• Travis

Self-Balancing Robot


For my mechatronics class, one of the quick projects we were assigned to build was a self-balancing two-wheeled robot - like a Segway, but much smaller. Our constraints were as follows:

  • Robot max width is 15 cm

  • Robot max height is 16 cm

  • Must be an inverted pendulum (ie. center of mass above the wheels)

  • Can only touch the ground via two coaxially-mounted wheels

  • Uses a PID control scheme for balancing

  • Cannot be tethered

Further, we were only allowed to use:

  • 2 DC Motors and wheels

  • 2 9V Batteries

  • 1 Arduino Uno

  • 1 Solderless breadboard

  • 1 BNO055 IMU

  • 1 Ultrasonic distance sensor

  • Frame can be made out of acrylic or 3D printed

  • Screws, nuts, and standoffs


I apologize for the vertical video (as opposed to horizontal); I didn't film it. In the cameraperson's defense, filming vertically seems natural on phones.

As you can see in the video, the robot can balance itself. Even after a lot of calibration of the PID constants and the setPoint, it's still a bit jittery. I think it's because of the short height limit (16 cm) we were given. This robot stands at under six inches tall, so the center of mass is probably only 3 inches from the axle of the motors. If we were allowed to make taller robots, the robot would be easier to balance and less jittery. Second, we weren't allowed to use rotary encoders, so the robot did not know if the two motors were rotating the same amount which affected its performance on inclines as the two motors applied differing amounts of torque.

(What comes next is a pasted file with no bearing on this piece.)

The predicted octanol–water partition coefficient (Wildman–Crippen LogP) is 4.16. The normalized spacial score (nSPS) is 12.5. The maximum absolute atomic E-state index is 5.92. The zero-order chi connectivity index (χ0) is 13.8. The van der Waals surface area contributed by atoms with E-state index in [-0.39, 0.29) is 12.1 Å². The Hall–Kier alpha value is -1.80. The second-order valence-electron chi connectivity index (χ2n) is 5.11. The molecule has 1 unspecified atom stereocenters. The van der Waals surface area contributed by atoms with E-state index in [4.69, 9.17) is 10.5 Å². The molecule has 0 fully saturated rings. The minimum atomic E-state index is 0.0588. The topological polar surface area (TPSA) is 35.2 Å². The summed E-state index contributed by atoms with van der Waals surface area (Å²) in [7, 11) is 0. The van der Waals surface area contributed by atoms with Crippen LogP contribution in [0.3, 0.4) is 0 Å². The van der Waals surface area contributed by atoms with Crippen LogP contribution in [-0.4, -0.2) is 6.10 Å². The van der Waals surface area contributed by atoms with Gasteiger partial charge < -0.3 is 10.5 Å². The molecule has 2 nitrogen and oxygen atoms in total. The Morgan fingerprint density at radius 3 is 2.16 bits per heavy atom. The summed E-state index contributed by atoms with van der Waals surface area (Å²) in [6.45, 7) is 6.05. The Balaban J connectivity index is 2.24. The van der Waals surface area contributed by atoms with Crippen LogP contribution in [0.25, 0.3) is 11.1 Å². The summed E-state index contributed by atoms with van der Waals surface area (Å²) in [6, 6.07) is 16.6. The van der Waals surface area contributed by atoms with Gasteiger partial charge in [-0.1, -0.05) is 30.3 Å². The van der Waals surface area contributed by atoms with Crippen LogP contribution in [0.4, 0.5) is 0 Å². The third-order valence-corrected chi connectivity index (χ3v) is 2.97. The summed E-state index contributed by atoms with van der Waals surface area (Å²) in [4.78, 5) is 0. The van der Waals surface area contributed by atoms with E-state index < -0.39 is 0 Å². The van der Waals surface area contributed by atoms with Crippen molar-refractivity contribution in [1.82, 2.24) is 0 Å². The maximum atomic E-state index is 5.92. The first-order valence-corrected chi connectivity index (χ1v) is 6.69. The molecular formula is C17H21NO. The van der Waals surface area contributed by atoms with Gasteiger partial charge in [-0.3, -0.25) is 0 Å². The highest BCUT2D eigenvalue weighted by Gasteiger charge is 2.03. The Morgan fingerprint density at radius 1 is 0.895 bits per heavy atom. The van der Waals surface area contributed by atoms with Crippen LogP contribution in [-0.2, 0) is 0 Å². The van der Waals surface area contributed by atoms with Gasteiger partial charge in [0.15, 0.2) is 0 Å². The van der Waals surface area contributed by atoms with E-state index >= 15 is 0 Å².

Also, I forgot to take a video of this, but you can imagine that if I were to push the top of the robot a little bit forwards, the robot would roll forwards until it eventually corrects itself and stands upright (the way it remains upright is by moving in the direction it's falling in). This is the same principle that allow Segways to operate because leaning forward brings the center of mass forwards so the wheels will spin in that direction so that it doesn't fall over.

Inverted Pendulum Physics:

The Physics:

When designing a self-balancing robot that has to be an inverted pendulum, one of the first things to realize is that the center of mass should be near the top of the robot (up to a certain extent). The trade-off is that a higher center of mass requires more torque to correct because Torque = Radius x Force (the height would contribute to a larger radius), but a taller robot would also take a longer time to fall down which may make it easier to keep upright.

Let's derive an equation for the angular acceleration of an inverted pendulum point mass.